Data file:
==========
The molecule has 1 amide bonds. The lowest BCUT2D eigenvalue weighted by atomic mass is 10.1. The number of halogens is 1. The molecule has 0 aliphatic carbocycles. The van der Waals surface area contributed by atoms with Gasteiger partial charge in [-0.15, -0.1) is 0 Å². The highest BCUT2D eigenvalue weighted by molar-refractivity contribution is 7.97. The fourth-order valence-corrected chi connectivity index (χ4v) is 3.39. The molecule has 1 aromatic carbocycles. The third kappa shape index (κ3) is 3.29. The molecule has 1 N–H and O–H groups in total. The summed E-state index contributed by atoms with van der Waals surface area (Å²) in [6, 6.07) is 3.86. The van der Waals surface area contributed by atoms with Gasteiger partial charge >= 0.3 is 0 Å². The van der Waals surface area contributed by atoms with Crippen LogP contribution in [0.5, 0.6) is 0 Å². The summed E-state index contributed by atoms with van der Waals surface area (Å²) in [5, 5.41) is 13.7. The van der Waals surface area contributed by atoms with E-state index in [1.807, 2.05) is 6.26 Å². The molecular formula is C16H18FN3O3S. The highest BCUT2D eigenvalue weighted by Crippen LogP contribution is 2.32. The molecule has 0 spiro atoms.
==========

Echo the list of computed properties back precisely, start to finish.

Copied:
The molecule has 1 amide bonds. The lowest BCUT2D eigenvalue weighted by atomic mass is 10.1. The number of halogens is 1. The molecule has 0 aliphatic carbocycles. The van der Waals surface area contributed by atoms with Gasteiger partial charge in [-0.15, -0.1) is 0 Å². The highest BCUT2D eigenvalue weighted by molar-refractivity contribution is 7.97. The fourth-order valence-corrected chi connectivity index (χ4v) is 3.39. The molecule has 1 aromatic carbocycles. The third kappa shape index (κ3) is 3.29. The molecule has 1 N–H and O–H groups in total. The summed E-state index contributed by atoms with van der Waals surface area (Å²) in [6, 6.07) is 3.86. The van der Waals surface area contributed by atoms with Gasteiger partial charge >= 0.3 is 0 Å². The van der Waals surface area contributed by atoms with Crippen LogP contribution in [0.5, 0.6) is 0 Å². The summed E-state index contributed by atoms with van der Waals surface area (Å²) in [5, 5.41) is 13.7. The van der Waals surface area contributed by atoms with E-state index in [1.807, 2.05) is 6.26 Å². The molecular formula is C16H18FN3O3S. The highest BCUT2D eigenvalue weighted by Crippen LogP contribution is 2.32. The molecule has 0 spiro atoms.